This is one of those geeky things I can’t pass commenting on. Gaze tracking is a very thorny problem and one of the best solutions, IMO, is sensing the muscular activity around the eyes. That seems to be how this works. I’m not sure if it can read all of the muscle groups that move our eyes (some muscles are closer to the nose than the temple), but it may be enough.
I’m hoping to see similar biosensors for arm and leg motion, which have the benefit of sensing movements before we actually make them, perhaps if we only intend to make them, or make them in minute degrees.
So while this eye-gaze apparatus is still bulky, it doesn’t require any mirrors in your line of sight. If they can come up with a comfy hat that knows what you’re looking at, that’s a big part of the problem associated with the "Hippo" technology we were talking about the other day. It could be very useful for games and user interfaces, allowing software to focus in on what you’re naturally focusing in on.
As for other applications, marketers would already probably pay people to wear these full-time to evaluate which ads they look at and what they notice first. It won’t take long.
This, by the way, leads to the inverse problem from eye-tracking. Despite any free will we may posess, once advertisers master the visual programming language of Human Attention, drawing our gaze just so from spot to spot in space with clever graphics and animation, our eye motion will largely be governed by what we see, not what we think. It’ll be as if our eyes are effectively on remote control. So much fun that’ll be. We’ll have no choice but to wear the VR glasses (or contact lenses) to block out the stuff we don’t want to see.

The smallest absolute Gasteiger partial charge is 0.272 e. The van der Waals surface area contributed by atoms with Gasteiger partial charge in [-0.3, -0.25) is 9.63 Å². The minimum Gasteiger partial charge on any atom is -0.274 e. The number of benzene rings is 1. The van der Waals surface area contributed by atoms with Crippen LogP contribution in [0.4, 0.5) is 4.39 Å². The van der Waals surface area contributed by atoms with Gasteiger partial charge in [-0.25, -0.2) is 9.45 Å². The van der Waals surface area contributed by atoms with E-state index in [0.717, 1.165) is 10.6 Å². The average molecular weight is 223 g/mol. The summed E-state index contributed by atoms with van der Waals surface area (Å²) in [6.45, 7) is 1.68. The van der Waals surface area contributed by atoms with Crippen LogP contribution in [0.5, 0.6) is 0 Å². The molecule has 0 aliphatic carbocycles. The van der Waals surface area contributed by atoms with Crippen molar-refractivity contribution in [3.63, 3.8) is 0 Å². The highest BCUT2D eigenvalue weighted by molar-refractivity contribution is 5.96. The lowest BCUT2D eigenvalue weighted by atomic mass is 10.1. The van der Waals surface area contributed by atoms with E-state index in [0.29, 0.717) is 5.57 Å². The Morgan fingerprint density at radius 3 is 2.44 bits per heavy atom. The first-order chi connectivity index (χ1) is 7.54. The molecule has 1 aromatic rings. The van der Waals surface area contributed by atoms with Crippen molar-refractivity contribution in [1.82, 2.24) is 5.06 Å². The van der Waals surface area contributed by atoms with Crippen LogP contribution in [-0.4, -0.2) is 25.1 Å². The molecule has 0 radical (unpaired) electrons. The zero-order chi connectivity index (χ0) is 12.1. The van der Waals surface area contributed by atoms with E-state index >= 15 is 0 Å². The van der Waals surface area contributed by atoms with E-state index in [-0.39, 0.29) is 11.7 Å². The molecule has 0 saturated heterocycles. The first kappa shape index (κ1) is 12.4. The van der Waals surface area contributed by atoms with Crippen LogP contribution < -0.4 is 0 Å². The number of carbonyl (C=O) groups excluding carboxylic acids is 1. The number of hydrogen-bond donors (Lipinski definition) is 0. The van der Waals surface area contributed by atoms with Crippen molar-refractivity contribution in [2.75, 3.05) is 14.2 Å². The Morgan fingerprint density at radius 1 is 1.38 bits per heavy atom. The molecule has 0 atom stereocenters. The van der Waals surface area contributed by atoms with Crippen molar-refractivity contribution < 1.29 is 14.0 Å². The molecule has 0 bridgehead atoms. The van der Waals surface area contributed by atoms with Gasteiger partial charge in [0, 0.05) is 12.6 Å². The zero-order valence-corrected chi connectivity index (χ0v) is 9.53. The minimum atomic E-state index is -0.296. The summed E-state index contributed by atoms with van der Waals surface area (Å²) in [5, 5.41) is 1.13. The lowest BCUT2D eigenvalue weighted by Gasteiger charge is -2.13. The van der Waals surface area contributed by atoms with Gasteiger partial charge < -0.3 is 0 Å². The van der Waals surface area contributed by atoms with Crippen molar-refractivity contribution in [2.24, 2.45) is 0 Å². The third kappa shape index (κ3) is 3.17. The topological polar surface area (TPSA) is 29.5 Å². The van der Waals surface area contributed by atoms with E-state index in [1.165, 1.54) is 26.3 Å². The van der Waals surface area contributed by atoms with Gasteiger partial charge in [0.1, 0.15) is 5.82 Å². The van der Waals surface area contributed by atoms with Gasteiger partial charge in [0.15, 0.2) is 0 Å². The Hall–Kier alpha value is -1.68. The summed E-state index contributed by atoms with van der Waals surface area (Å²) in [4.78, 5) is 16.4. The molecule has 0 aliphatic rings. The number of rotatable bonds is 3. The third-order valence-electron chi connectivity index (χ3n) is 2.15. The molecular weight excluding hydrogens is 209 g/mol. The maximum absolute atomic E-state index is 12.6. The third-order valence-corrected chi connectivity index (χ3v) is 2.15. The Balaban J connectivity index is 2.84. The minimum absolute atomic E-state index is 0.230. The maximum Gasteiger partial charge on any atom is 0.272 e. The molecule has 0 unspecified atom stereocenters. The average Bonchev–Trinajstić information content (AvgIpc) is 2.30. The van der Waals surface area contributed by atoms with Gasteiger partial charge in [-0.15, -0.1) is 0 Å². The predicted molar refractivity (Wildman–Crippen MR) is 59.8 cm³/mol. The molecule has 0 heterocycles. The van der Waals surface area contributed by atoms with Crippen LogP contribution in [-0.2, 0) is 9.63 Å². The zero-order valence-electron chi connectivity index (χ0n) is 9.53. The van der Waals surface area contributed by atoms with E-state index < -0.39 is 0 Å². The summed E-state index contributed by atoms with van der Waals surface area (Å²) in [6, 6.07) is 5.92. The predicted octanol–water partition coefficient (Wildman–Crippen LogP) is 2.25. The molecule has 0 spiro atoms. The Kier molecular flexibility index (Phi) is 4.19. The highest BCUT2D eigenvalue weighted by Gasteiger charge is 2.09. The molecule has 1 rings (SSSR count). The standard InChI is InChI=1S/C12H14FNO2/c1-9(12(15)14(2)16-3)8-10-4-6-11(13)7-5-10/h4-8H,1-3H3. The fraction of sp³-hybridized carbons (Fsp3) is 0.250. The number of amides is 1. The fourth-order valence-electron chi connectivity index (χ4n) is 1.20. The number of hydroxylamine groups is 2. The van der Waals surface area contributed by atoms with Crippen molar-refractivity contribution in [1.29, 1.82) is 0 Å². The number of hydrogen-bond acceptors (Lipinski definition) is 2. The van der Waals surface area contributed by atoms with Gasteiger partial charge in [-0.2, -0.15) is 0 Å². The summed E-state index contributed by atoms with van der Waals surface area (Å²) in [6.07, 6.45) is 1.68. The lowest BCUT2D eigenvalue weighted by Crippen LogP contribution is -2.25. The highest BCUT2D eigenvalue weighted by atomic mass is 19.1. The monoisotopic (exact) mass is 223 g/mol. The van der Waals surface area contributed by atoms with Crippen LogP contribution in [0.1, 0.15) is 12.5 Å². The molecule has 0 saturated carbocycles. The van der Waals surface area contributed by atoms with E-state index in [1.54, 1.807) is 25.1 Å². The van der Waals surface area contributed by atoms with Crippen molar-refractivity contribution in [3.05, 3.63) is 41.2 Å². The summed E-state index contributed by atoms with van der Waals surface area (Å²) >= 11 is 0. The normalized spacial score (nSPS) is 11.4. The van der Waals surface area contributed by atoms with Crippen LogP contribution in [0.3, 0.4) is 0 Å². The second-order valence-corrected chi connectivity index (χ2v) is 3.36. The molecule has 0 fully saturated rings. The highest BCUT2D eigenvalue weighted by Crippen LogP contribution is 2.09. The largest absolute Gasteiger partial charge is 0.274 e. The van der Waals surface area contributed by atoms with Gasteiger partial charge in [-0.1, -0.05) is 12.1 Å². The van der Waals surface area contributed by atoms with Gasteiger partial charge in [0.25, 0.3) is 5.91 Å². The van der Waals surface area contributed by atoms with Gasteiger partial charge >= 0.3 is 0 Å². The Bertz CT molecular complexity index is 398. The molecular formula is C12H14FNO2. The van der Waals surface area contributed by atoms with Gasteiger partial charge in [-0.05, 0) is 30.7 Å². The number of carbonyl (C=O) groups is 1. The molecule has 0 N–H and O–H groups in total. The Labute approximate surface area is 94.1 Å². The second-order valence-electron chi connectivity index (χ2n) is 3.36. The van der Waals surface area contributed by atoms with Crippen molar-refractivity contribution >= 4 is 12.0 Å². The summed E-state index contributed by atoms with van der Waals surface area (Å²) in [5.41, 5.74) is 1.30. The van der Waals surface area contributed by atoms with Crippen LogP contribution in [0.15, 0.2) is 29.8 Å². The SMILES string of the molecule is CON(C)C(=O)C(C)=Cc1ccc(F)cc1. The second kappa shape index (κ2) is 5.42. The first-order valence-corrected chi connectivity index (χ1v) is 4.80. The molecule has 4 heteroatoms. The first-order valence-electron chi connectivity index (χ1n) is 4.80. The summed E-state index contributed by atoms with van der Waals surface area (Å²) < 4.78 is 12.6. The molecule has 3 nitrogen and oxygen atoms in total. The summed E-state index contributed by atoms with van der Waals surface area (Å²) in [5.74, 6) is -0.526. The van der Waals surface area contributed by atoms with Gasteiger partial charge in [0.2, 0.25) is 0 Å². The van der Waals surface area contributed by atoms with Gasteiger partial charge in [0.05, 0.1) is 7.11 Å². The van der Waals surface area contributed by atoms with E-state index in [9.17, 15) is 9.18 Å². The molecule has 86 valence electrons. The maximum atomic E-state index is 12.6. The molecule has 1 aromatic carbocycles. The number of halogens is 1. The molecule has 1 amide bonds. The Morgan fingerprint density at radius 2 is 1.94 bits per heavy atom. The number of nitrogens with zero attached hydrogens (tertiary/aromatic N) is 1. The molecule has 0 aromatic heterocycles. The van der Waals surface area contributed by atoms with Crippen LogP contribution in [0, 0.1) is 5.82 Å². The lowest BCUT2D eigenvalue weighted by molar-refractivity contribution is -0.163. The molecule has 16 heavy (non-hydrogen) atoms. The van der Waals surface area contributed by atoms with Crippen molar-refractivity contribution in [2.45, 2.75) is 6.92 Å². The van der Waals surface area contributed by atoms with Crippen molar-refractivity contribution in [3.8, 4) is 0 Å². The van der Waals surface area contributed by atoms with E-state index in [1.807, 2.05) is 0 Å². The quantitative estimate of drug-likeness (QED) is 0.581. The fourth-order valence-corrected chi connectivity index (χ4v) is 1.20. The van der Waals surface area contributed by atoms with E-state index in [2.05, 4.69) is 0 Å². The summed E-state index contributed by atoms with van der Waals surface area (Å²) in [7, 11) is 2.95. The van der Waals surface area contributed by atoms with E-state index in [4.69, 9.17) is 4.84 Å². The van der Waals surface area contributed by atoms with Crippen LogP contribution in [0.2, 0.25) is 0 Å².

Don’t believe me? Despite individual differences, we all evolved from common ancestors under similar conditions. Visual cues are tuned for hunting, gathering, and recognizing friend from foe. In the movie Minority Report, the ads get your attention by calling your name. Why bother? It’s easier to just flash an image of your mother out of the corner of your eye. Unless you’re aware of the trick, you will always look.
Linguistic cues work much the same way. I could say, "Pick a number from one to four" and 99% of you would give the same answer. Go ahead. Pick a number from one to four. If you want to see what it is, hover your mouse here
But it’s not like anyone ever used the word sex to get your attention…